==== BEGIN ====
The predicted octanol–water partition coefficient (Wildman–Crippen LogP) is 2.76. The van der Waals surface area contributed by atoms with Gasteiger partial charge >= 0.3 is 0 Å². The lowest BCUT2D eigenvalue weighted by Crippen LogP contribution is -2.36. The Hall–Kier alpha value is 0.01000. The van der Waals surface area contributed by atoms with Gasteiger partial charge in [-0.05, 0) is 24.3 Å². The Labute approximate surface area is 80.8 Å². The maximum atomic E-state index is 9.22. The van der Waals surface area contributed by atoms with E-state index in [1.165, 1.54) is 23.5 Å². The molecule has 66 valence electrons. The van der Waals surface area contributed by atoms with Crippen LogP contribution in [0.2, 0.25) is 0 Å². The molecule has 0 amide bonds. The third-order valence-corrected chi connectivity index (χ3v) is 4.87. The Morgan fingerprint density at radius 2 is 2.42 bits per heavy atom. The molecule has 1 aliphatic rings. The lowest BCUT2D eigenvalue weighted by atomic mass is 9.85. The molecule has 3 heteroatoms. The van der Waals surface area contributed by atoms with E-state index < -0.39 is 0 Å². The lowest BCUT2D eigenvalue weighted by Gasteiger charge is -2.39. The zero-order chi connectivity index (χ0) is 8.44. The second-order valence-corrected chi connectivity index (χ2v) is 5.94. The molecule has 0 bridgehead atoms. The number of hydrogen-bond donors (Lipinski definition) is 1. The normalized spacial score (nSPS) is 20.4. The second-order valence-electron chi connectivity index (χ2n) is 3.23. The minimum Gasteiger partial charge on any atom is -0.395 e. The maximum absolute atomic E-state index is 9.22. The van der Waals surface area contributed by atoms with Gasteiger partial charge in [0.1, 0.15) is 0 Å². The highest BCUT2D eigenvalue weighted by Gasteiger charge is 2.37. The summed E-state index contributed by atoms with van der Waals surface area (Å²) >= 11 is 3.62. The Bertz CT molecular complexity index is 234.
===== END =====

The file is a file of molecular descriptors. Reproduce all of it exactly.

The predicted octanol–water partition coefficient (Wildman–Crippen LogP) is 2.76. The van der Waals surface area contributed by atoms with Gasteiger partial charge >= 0.3 is 0 Å². The lowest BCUT2D eigenvalue weighted by Crippen LogP contribution is -2.36. The Hall–Kier alpha value is 0.01000. The van der Waals surface area contributed by atoms with Gasteiger partial charge in [-0.05, 0) is 24.3 Å². The Labute approximate surface area is 80.8 Å². The maximum atomic E-state index is 9.22. The van der Waals surface area contributed by atoms with E-state index in [1.165, 1.54) is 23.5 Å². The molecule has 66 valence electrons. The van der Waals surface area contributed by atoms with Crippen LogP contribution in [0.2, 0.25) is 0 Å². The molecule has 0 amide bonds. The third-order valence-corrected chi connectivity index (χ3v) is 4.87. The Morgan fingerprint density at radius 2 is 2.42 bits per heavy atom. The molecule has 1 aliphatic rings. The lowest BCUT2D eigenvalue weighted by atomic mass is 9.85. The molecule has 3 heteroatoms. The van der Waals surface area contributed by atoms with E-state index < -0.39 is 0 Å². The lowest BCUT2D eigenvalue weighted by Gasteiger charge is -2.39. The zero-order chi connectivity index (χ0) is 8.44. The second-order valence-corrected chi connectivity index (χ2v) is 5.94. The molecule has 0 bridgehead atoms. The number of hydrogen-bond donors (Lipinski definition) is 1. The normalized spacial score (nSPS) is 20.4. The second-order valence-electron chi connectivity index (χ2n) is 3.23. The minimum Gasteiger partial charge on any atom is -0.395 e. The maximum absolute atomic E-state index is 9.22. The van der Waals surface area contributed by atoms with Gasteiger partial charge in [0.1, 0.15) is 0 Å². The highest BCUT2D eigenvalue weighted by Gasteiger charge is 2.37. The summed E-state index contributed by atoms with van der Waals surface area (Å²) >= 11 is 3.62. The Bertz CT molecular complexity index is 234.